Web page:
In recent years the economic model has collapsed altogether: Newsweek is expected to lose $20 million this year, on top of operating losses of $29.3 million in 2009 and $16.1 million in 2008 for the Post Co.’s magazine division. As Jack Shafer noted, “Pummeling the magazine have been the recession, the accelerating decline in advertising (down 30 percent in 2009 from 2008 and off 40 percent in the first three months of 2010, according to Reuters), and a generational change in reading patterns.”
I’m not sure Shafer is right to say “Lack of editorial imagination isn’t the culprit, either.” It is true that even under its current editor, Jon Meacham, Newsweek has had some excellent moments, including Voices of the Fallen, a chronological telling of the Iraq War through the letters of soldiers who had died there, and another cover called Voices of the Taliban, which told the story of the war in Afghanistan, from 9/11 onwards, from the perspective of Taliban fighters. It was reported by Newsweek veteran Ron Moreau, and Sami Yousefai, the magazine’s “super-stringer” in Afghanistan, who has amazing sources there. Its cover story about Eric Holder last July by Dan Klaidman was also way ahead of the news.
But it is also true that, under Meacham’s direction, Newsweek has become the dullest weekly read in America.
He may be living proof that it is impossible to edit a magazine, write two books, and co-host a weekly show on PBS (debuting this week), all at the same time. So if there really are billionaires in the wings who might actually make a bid for the magazine, the worst thing they could possibly do would be to keep Meacham in charge of it.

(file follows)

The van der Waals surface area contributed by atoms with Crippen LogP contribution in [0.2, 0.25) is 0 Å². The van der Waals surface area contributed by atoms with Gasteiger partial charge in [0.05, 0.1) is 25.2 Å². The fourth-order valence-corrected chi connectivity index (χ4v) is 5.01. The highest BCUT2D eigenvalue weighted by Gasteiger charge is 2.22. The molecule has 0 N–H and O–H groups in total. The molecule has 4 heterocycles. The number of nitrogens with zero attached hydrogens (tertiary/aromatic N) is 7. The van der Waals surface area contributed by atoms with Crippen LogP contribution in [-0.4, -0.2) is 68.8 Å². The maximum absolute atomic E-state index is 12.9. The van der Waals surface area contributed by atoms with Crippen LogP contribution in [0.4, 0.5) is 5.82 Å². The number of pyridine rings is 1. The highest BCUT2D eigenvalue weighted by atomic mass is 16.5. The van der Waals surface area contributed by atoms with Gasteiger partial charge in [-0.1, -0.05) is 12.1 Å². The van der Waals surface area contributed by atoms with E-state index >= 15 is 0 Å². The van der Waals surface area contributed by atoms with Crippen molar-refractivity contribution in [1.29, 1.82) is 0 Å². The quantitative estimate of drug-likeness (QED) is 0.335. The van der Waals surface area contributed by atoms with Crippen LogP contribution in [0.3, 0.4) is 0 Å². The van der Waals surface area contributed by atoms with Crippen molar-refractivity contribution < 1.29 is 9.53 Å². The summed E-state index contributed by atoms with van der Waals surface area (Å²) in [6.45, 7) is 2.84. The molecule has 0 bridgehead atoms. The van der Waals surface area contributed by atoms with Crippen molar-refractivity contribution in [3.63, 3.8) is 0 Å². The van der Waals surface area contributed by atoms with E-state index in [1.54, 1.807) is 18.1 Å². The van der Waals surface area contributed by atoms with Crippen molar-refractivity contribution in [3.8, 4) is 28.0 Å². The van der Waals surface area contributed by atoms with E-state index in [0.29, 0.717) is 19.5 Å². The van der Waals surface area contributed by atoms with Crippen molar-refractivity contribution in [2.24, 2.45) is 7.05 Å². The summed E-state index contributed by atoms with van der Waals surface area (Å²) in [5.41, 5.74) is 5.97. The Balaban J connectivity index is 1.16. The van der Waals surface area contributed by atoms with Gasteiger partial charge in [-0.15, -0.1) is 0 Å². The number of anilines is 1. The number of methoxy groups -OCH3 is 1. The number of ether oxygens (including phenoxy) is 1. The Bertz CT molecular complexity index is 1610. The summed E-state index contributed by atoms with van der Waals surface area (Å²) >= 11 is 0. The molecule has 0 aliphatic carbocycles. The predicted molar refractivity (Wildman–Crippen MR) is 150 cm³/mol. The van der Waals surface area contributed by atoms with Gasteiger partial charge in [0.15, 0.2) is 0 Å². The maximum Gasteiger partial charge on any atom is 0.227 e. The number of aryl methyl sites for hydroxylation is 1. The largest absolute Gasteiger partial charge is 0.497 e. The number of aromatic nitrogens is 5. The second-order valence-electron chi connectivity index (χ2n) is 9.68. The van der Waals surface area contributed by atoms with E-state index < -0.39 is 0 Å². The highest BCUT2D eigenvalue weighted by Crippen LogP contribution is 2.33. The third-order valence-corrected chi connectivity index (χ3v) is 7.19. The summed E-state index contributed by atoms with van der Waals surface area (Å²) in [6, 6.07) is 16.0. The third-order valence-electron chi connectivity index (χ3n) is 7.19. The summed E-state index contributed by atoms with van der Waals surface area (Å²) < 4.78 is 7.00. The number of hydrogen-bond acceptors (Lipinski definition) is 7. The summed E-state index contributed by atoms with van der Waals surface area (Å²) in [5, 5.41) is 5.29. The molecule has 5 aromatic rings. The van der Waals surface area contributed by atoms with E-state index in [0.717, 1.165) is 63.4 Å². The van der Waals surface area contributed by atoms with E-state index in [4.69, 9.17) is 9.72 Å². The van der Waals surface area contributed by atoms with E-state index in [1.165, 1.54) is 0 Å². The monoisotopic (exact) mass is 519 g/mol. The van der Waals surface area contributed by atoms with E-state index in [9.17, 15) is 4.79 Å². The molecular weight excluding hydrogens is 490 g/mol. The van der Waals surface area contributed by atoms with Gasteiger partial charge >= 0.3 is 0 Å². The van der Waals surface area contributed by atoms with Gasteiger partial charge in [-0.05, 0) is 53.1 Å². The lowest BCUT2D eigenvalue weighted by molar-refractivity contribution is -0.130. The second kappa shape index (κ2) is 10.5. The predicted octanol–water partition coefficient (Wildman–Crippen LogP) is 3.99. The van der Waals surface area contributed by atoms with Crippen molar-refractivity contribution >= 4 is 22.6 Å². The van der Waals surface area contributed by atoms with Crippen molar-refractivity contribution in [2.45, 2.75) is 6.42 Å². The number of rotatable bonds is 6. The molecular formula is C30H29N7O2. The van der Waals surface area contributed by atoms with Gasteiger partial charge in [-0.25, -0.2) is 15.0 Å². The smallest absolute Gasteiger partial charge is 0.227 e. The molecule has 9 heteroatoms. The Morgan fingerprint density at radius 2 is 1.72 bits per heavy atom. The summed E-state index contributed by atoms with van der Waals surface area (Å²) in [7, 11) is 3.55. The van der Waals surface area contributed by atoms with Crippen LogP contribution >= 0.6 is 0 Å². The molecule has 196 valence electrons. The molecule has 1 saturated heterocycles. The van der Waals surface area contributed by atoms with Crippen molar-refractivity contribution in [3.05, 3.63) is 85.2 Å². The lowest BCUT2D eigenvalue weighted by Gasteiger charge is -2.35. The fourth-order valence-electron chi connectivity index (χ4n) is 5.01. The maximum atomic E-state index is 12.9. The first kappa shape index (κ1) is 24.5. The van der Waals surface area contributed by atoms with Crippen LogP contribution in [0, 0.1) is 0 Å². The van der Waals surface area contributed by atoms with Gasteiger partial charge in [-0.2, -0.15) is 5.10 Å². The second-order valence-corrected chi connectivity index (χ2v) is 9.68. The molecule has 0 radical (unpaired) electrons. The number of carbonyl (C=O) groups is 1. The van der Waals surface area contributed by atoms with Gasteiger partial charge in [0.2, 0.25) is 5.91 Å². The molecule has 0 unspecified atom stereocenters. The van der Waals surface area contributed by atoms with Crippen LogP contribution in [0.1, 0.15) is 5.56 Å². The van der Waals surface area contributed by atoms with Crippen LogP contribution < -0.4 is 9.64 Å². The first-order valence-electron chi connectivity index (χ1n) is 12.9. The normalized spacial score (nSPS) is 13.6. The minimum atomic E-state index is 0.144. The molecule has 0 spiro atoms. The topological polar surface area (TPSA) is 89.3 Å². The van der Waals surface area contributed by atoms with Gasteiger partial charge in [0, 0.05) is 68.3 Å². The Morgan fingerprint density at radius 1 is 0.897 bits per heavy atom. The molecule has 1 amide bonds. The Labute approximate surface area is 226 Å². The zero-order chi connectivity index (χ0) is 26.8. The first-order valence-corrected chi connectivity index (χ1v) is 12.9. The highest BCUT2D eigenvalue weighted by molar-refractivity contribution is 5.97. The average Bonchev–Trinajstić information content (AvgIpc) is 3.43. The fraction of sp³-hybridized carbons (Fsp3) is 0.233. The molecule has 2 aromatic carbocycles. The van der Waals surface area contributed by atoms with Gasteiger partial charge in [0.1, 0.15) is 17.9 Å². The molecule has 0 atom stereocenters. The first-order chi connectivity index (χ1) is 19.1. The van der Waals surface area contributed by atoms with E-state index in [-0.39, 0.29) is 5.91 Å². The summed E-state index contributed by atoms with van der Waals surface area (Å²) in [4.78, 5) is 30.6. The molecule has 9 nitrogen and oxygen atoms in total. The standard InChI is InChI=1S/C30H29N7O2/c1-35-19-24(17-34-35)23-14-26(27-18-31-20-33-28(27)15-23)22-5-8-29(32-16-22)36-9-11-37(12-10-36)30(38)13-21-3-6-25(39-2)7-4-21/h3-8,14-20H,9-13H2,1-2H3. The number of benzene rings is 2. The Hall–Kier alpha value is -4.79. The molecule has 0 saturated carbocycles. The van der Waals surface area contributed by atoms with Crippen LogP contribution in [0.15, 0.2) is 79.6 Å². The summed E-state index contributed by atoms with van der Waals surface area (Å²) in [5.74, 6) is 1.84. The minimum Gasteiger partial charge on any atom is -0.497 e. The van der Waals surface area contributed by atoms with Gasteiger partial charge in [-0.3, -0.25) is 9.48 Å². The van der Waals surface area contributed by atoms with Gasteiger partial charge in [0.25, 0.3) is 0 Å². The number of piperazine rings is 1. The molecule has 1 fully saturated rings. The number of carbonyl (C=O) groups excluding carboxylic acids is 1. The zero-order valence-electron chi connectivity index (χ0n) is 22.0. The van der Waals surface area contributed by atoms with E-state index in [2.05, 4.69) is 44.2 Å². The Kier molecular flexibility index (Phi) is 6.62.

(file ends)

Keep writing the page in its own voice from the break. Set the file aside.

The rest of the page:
Ben Bradlee said today, “I wish I had the dough to buy it–and I was 20 years younger.”
That would be the ideal solution.
Update: An exceptionally knowledgeable reader writes,
The editors didn’t dub themselves the Wallendas; that was the sardonic coinage of a wonderful back-of-the-book writer named Leslie Hanscom. It started at some 12th-floor water-cooler in the old building at 444 Madison and spread like crazy; I confess to having been one of the spreaders. The Wallendas (or Wallies, as later generations called them) accepted and ultimately embraced the name, but they didn’t invent it.
And: I think the ad slogan in the early 60s was “This magazine (not ‘the newsweekly that’) separates fact and opinion.” Not a grave mistake–you have to be as old as me to remember that far back.
A postcript to the etymology of the term Wallenda at Newsweek: it was outlawed by Meacham early in his editorishoip. I guess it was beneath his dignity.
That certainly explains Mr. Meacham’s trajectory.
Second Update: When Newsweek still matters: usually when Mike Isiikoff is one of the reporters writing an important story from Washington like this one, co-authored by Michael Hirsh: How British oil giant BP used all the political mucle money can buy to fend off regulators and influence investigations into corporate neglect. And yet, the day after this story was posted on its website, it was nearly invisible on the Newsweek home page. (Jon Meacham’s picture wasn’t.)